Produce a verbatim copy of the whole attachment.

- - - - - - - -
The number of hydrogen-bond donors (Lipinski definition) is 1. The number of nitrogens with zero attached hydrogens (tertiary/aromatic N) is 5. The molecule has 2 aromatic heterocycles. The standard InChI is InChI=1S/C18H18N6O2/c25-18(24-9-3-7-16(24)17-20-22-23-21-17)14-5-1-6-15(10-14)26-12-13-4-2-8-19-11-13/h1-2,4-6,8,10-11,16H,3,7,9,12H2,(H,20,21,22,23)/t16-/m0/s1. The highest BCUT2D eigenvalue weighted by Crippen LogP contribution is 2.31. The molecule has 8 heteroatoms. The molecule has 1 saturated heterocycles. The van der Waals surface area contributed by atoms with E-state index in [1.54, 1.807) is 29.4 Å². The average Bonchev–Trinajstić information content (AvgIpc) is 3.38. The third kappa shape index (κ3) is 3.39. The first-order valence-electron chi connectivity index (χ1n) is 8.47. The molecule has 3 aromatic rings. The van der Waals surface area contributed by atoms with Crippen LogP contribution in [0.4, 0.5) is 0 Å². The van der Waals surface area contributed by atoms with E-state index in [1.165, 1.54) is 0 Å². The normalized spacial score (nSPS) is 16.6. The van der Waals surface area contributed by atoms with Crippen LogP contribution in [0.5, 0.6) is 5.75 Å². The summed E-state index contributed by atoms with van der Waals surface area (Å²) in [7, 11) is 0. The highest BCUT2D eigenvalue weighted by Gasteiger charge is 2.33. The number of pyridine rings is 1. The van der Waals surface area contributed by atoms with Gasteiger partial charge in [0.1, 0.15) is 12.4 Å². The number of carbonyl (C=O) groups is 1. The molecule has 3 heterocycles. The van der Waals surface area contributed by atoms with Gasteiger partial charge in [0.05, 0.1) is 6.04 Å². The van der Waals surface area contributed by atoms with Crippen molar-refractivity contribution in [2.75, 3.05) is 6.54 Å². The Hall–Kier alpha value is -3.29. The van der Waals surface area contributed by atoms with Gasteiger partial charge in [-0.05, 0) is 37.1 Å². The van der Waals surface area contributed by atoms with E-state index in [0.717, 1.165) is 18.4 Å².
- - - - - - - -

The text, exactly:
The number of hydrogen-bond donors (Lipinski definition) is 1. The number of nitrogens with zero attached hydrogens (tertiary/aromatic N) is 5. The molecule has 2 aromatic heterocycles. The standard InChI is InChI=1S/C18H18N6O2/c25-18(24-9-3-7-16(24)17-20-22-23-21-17)14-5-1-6-15(10-14)26-12-13-4-2-8-19-11-13/h1-2,4-6,8,10-11,16H,3,7,9,12H2,(H,20,21,22,23)/t16-/m0/s1. The highest BCUT2D eigenvalue weighted by Crippen LogP contribution is 2.31. The molecule has 8 heteroatoms. The molecule has 1 saturated heterocycles. The van der Waals surface area contributed by atoms with E-state index in [1.54, 1.807) is 29.4 Å². The average Bonchev–Trinajstić information content (AvgIpc) is 3.38. The third kappa shape index (κ3) is 3.39. The first-order valence-electron chi connectivity index (χ1n) is 8.47. The molecule has 3 aromatic rings. The van der Waals surface area contributed by atoms with Crippen LogP contribution in [0.4, 0.5) is 0 Å². The van der Waals surface area contributed by atoms with E-state index in [1.165, 1.54) is 0 Å². The normalized spacial score (nSPS) is 16.6. The van der Waals surface area contributed by atoms with Crippen LogP contribution in [0.5, 0.6) is 5.75 Å². The summed E-state index contributed by atoms with van der Waals surface area (Å²) in [7, 11) is 0. The highest BCUT2D eigenvalue weighted by Gasteiger charge is 2.33. The number of pyridine rings is 1. The van der Waals surface area contributed by atoms with Gasteiger partial charge in [0.1, 0.15) is 12.4 Å². The number of carbonyl (C=O) groups is 1. The molecule has 3 heterocycles. The van der Waals surface area contributed by atoms with Gasteiger partial charge in [0.05, 0.1) is 6.04 Å². The van der Waals surface area contributed by atoms with Crippen molar-refractivity contribution in [2.75, 3.05) is 6.54 Å². The Hall–Kier alpha value is -3.29. The van der Waals surface area contributed by atoms with Gasteiger partial charge in [-0.05, 0) is 37.1 Å². The van der Waals surface area contributed by atoms with E-state index in [0.717, 1.165) is 18.4 Å².